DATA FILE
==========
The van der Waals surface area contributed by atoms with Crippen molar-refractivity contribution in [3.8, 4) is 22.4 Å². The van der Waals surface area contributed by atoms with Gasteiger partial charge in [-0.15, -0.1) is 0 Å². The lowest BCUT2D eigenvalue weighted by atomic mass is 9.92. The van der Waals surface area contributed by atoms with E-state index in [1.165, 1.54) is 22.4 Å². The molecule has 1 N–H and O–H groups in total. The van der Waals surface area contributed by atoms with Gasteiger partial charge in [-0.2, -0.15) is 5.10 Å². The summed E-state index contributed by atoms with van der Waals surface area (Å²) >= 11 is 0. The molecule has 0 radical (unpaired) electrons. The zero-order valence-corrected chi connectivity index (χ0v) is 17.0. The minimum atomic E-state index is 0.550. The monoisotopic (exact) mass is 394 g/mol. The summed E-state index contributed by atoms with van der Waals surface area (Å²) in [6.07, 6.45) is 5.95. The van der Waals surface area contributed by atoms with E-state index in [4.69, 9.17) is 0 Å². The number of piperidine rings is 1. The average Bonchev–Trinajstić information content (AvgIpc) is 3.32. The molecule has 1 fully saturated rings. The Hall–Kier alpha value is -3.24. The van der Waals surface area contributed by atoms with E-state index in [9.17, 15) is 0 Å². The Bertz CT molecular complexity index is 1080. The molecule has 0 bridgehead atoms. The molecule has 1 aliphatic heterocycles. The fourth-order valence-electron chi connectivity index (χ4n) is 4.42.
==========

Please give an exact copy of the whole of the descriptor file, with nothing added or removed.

The van der Waals surface area contributed by atoms with Crippen molar-refractivity contribution in [3.8, 4) is 22.4 Å². The van der Waals surface area contributed by atoms with Gasteiger partial charge in [-0.15, -0.1) is 0 Å². The lowest BCUT2D eigenvalue weighted by atomic mass is 9.92. The van der Waals surface area contributed by atoms with E-state index in [1.165, 1.54) is 22.4 Å². The molecule has 1 N–H and O–H groups in total. The van der Waals surface area contributed by atoms with Gasteiger partial charge in [-0.2, -0.15) is 5.10 Å². The summed E-state index contributed by atoms with van der Waals surface area (Å²) >= 11 is 0. The molecule has 0 radical (unpaired) electrons. The zero-order valence-corrected chi connectivity index (χ0v) is 17.0. The minimum atomic E-state index is 0.550. The monoisotopic (exact) mass is 394 g/mol. The summed E-state index contributed by atoms with van der Waals surface area (Å²) in [6.07, 6.45) is 5.95. The van der Waals surface area contributed by atoms with E-state index in [4.69, 9.17) is 0 Å². The number of piperidine rings is 1. The average Bonchev–Trinajstić information content (AvgIpc) is 3.32. The molecule has 1 fully saturated rings. The Hall–Kier alpha value is -3.24. The van der Waals surface area contributed by atoms with E-state index in [9.17, 15) is 0 Å². The Bertz CT molecular complexity index is 1080. The molecule has 0 bridgehead atoms. The molecule has 1 aliphatic heterocycles. The fourth-order valence-electron chi connectivity index (χ4n) is 4.42.